Unpublished Dispositionkenneth Lippert, Jr., Plaintiff-appellant, Cross-appellee, v. Norfolk and Western Railway Company, Defendant-appellee,cross-appellant, 866 F.2d 431 (6th Cir. 1989)

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U.S. Court of Appeals for the Sixth Circuit - 866 F.2d 431 (6th Cir. 1989) Jan. 18, 1989

Before DAVID A. NELSON and BOGGS, Circuit Judges, and GEORGE CLIFTON EDWARDS, Jr., Senior Circuit Judge.


Plaintiff/appellant Kenneth Lippert, Jr. appeals from a jury verdict in favor of the defendant railway (Norfolk) in his suit under the Federal Employer's Liability Act (FELA). Norfolk cross-appeals the district court's denial of its motion for directed verdict. We affirm the district court's judgment entered on the jury verdict.

* Plaintiff Lippert seeks to recover for injuries he allegedly suffered on December 28, 1983 while working on a coal train as it passed Waverly, Ohio on its way towards Bellevue, Ohio. Lippert, a brakeman, testified that he incurred his injuries while preparing to release 122 cars of coal on a siding. He stated that while attempting to connect an airhose to a coal car, he discovered that the airhose was worn out and would not make the connection. He then decided to replace the airhose. He went to the nearest engine to obtain a wrench. (A toolbox is standard equipment on every engine, and each box contains one fixed jaw, double-ended wrench.) Lippert obtained the wrench, glancing at it as he walked down the walkway of the engine. According to his testimony, he noticed that the wrench was shorter than normal and rusty. The end sticking out of his hand, though, appeared normal.

When he reached the airhose, Lippert first tried to unscrew the hose with his hands. When this did not work, he picked up the wrench and placed it directly over and around the nut. When he turned the wrench, it slipped and Lippert struck his elbow against a part of the train, injuring his arm. After three attempts to loosen the nut with the wrench, it finally loosened. After finishing the job, Lippert examined the wrench and observed that one end was badly worn and 'rounded out', meaning that the inside part of the wrench was smooth. Lippert did not report the accident until 9 1/2 hours later, and when he did report it, he did not mention the wrench. There were no witnesses to this incident, and the wrench has never been recovered.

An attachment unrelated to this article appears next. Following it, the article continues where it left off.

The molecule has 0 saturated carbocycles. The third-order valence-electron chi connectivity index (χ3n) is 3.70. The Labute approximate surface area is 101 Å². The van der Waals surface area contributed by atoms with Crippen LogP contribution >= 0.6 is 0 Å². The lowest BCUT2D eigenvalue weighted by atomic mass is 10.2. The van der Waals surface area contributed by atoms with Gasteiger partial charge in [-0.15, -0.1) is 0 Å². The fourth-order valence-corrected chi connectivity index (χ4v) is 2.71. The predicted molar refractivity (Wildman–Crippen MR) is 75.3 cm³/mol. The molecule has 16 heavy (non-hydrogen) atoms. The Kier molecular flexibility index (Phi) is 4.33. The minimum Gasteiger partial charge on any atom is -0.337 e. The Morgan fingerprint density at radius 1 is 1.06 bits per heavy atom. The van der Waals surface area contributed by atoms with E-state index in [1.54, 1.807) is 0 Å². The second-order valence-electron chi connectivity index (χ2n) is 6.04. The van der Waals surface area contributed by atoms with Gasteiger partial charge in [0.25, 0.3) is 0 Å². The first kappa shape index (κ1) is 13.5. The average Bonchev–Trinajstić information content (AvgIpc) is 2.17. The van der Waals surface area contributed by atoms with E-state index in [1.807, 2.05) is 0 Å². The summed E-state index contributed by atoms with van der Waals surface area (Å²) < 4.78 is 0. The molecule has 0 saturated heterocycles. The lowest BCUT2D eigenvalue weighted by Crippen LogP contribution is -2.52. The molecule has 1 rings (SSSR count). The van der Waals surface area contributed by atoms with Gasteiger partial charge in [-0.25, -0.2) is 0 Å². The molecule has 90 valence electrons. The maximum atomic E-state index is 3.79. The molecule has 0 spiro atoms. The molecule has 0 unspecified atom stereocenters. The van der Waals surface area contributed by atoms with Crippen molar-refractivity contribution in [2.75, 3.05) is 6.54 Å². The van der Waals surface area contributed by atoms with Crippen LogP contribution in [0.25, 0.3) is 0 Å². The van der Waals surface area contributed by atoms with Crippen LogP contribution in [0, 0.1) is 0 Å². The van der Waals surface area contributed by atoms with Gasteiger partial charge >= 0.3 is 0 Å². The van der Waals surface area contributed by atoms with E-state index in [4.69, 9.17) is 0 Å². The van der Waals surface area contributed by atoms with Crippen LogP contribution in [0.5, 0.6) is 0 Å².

Lippert's complaint was filed in October 1984. A trial was held in November 1985. At the end of Lippert's case, Norfolk moved for a directed verdict. The judge granted the motion. Lippert then appealed to this court. In February 1987, this court ordered that the judgment be reversed and remanded for a new trial. The case was then retried, resulting in a jury verdict for Norfolk. Lippert then filed this appeal.1 


Lippert contends that the district court erred in refusing to give instructions concerning the Boiler Inspection Act (BIA), 45 U.S.C. § 23, the provision which the plaintiff now contends is the basis of his claim. Lippert argues that the fact that his complaint does not mention the BIA is irrelevant because a BIA action is pursued through a FELA action, such as this one, and, thus, the provision need not be specifically mentioned.

It is true that an action for violation of the BIA is prosecuted as an action under the FELA. Green v. River Terminal Ry. Co., 763 F.2d 805, 811 (6th Cir. 1985). In general, however, BIA claims are specifically pleaded. Id. at 806. In support of his position, Lippert cites Thompson v. Hocking Valley Ry. Co., 45 F.2d 155, 156 (6th Cir. 1930), in which the court held that the trial court should have considered whether the plaintiff, who sued under FELA without pleading a BIA violation, made a case under the BIA before it directed a verdict. If, the court held, the problem with the plaintiff's case was that the plaintiff did not plead a violation of the BIA then the defective pleadings should have been corrected after a demurrer. Lippert contends that he also should have had his BIA claim considered even though it was not pleaded.

In this case, however, unlike the plaintiff in Thompson, Lippert, in the first trial, attempted, 20 months after the complaint was filed and after extensive discovery, to add the BIA claim and was turned down. Lippert did not appeal this decision after he lost at trial. By not appealing, Lippert waived any error the court made in not allowing him to amend.2  The character of a controversy should rarely be changed after judgment and review. Routzahn v. Brown, 95 F.2d 766, 769 (6th Cir. 1938). Norfolk had prepared to try a certain case; it would be unfair to let Lippert change that case at a late date. Thus, the difference between this case and Thompson is that the district court here recognized the possibility of a BIA claim, and it specifically held that it could not be brought. Lippert should not now be able to smuggle this claim in on appeal. We therefore AFFIRM the district court's judgment entered on the jury verdict.


Norfolk also filed a cross-appeal. Since, however, it won the verdict in the court below, we do not see what standing Norfolk has to appeal


In addition, Lippert tried to amend before the second trial and was again turned down